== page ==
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Side-lying vs. Supine Position Exercises – Why are they in my physical therapy routine?

 Side-lying Exercises Vs. Supinated Exercises – Why are they in my physical therapy routine?

By Christina Vivit


As a patient, you’re coming into Midwest Integrated for your back pain, shoulder pain, knee weakness, etc. The knowledgeable and friendly healthcare providers at MIPM can help through creating an exercise program to accommodate for your personal needs. Have you ever wondered why we incorporate side-lying range of motion exercises as well as supine (on your back) position exercises into your exercise program? Well, here’s why.

Range of Motion (ROM)

Range of motion is the measurement of joint movement in a given direction. Your range of motion can be inhibited by various pains, injuries, or weaknesses. Therefore, it is important that we incorporate ROM into one’s exercise program. There are two different kinds of ROM exercises: passive and active. Passive ROM occurs when joint movement is caused by an external force. An example of this would be a physical therapist working on a shoulder joint by moving it through various arm positions while the patient is relaxed in a side-lying or supine position. Why do we do passive ROM? It helps to maintain or regain normal ROM, improve joint lubrication, and decrease pain. In comparison to passive ROM, active ROM occurs when the patient is moving his or her joint without any external assistance. For example, a patient in a seated position kicking his or her leg out when working on knee extension. This type of ROM contains the same benefits as passive ROM but also helps with maintaining and improving strength, acts as a stimulus for bone integrity, and increases circulation and prevents thrombosis (blood clotting).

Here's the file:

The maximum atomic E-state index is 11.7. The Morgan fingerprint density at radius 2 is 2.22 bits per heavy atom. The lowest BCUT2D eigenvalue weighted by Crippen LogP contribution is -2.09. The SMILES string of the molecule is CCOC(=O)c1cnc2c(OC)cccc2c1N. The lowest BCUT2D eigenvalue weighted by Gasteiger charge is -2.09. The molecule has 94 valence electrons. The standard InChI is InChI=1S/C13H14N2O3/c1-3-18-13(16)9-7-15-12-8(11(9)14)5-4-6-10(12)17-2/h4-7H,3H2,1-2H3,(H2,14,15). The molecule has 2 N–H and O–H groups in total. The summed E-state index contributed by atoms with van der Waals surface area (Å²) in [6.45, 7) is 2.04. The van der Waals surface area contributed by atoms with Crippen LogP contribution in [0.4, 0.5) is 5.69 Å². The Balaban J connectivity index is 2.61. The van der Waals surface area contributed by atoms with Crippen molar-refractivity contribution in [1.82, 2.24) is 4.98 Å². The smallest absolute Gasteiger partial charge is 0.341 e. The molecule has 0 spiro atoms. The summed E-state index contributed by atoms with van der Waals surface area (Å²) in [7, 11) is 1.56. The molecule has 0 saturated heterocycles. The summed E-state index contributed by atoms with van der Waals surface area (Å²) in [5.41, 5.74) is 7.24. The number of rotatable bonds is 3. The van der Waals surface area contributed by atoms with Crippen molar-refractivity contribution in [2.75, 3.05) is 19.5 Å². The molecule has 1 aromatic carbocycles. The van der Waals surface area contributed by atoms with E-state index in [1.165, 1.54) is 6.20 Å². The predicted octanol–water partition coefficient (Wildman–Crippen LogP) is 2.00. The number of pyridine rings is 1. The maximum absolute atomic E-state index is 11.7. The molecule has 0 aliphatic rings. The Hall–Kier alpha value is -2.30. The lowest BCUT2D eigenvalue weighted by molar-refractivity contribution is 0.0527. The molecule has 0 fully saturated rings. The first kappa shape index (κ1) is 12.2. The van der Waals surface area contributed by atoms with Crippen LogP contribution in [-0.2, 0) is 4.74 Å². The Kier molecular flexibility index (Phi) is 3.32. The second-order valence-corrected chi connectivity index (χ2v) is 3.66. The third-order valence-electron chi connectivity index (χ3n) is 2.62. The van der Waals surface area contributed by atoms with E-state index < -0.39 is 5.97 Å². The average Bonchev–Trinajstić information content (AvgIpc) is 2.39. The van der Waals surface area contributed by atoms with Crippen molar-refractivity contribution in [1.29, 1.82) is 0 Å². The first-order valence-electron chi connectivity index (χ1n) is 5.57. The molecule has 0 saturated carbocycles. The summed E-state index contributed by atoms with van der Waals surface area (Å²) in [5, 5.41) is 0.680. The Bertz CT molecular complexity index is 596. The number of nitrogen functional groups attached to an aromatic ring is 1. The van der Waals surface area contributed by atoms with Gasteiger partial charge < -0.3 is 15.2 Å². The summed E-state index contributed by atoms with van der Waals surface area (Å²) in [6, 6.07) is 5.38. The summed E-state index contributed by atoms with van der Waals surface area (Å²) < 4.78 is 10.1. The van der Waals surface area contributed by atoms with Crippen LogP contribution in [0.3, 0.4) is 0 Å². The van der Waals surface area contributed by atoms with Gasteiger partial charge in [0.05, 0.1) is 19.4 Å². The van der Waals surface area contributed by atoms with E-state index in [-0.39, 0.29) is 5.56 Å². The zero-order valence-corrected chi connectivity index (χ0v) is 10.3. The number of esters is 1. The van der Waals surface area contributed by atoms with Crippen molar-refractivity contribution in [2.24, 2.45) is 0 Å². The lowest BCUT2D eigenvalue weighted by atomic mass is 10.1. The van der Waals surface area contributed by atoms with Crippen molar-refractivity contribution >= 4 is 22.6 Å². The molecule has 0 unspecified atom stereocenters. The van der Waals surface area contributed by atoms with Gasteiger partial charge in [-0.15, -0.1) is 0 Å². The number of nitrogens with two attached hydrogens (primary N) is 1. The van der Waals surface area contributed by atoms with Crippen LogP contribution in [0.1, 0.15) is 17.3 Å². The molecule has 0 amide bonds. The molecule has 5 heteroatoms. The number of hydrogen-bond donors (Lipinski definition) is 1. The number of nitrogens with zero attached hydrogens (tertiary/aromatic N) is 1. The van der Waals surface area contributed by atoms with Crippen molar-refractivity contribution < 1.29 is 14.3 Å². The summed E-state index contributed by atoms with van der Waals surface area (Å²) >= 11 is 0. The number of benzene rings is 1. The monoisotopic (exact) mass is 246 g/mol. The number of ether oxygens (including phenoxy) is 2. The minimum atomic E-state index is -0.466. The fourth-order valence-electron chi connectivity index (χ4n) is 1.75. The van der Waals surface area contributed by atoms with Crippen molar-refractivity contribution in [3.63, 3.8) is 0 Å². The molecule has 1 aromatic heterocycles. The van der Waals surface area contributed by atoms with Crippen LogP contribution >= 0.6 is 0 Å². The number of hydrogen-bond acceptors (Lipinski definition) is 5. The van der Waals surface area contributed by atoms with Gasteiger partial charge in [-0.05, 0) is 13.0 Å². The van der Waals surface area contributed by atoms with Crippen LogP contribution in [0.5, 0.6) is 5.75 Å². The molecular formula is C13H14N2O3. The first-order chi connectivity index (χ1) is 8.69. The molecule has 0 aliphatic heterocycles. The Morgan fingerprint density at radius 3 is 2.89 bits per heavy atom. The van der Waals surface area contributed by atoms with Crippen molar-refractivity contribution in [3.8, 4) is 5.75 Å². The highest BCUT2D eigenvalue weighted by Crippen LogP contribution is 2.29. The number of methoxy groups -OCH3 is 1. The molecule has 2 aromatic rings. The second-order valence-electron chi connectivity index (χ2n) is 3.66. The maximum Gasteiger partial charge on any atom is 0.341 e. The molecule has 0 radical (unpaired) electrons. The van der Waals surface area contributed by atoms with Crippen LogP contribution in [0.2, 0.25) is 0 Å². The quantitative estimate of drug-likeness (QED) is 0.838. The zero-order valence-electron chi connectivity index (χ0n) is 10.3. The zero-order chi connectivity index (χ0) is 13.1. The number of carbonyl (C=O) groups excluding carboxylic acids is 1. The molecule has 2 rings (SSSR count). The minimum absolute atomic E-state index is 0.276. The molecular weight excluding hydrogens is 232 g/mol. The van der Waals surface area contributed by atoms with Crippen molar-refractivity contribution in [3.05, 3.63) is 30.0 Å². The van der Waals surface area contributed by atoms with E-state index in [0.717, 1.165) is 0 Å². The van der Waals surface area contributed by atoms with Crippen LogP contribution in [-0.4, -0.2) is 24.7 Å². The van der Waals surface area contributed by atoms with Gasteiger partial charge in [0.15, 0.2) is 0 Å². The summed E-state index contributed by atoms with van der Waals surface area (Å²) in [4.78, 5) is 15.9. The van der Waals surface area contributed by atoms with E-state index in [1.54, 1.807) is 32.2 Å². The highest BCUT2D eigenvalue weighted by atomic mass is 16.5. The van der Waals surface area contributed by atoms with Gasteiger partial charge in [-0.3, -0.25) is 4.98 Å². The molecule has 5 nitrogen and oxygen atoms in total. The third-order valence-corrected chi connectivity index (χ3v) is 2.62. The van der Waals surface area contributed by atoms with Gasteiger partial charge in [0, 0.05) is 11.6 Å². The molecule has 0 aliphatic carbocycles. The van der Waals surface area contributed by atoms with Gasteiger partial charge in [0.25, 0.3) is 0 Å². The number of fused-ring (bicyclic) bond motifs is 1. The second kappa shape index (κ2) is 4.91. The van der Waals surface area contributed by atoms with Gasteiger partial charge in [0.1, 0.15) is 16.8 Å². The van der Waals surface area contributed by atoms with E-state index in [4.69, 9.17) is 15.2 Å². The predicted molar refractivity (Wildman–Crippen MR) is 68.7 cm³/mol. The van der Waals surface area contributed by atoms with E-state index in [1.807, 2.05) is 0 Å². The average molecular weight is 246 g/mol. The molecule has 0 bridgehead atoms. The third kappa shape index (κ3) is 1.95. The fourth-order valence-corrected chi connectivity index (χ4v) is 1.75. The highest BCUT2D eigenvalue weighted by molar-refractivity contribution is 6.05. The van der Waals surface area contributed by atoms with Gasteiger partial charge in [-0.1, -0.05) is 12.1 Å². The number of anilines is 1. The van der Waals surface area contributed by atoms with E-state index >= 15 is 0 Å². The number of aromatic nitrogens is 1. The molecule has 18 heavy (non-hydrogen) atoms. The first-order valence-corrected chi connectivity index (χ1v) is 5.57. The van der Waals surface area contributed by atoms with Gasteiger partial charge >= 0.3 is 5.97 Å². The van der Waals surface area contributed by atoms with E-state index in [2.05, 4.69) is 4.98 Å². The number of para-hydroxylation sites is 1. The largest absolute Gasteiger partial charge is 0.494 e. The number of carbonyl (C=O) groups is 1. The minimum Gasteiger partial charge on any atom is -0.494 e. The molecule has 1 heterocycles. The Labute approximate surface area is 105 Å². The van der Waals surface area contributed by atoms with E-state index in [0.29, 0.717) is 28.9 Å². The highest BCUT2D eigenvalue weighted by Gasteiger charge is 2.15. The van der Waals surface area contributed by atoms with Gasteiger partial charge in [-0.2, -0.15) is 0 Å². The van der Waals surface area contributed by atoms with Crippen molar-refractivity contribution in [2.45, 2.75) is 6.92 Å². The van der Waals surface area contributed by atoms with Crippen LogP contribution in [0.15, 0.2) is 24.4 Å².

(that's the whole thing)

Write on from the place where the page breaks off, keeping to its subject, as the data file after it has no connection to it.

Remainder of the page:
So what’s the big deal with side-lying vs. supinated positioning when doing these range of motion exercises?

When implementing these range of motion exercises into one’s exercise program, it is important to assess the patient’s level of weakness in respect to the joint and surrounding muscle. Side-lying positioning eliminates the force of gravity in one’s movement, therefore making it easier to achieve a greater ROM when performing exercises in the horizontal plane. This can be used for patients who have greater weakness or smaller ROM but can still achieve the various benefits of passive or active ROM exercises. On the other hand, supine positioning—laying on one’s back— includes the force of gravity when performing ROM exercises, which can increase difficulty in these exercises. This can be used for patients who have a 3/5 muscle grade or higher, which means that the patient can perform joint movement against gravity. Therefore, including exercises in both positions can significantly help maintain or improve one’s ROM and strength.


Want to know more? Ask one of our knowledgeable and friendly healthcare providers at Midwest for more information on why certain exercises are implemented in your personal exercise routine when coming to therapy.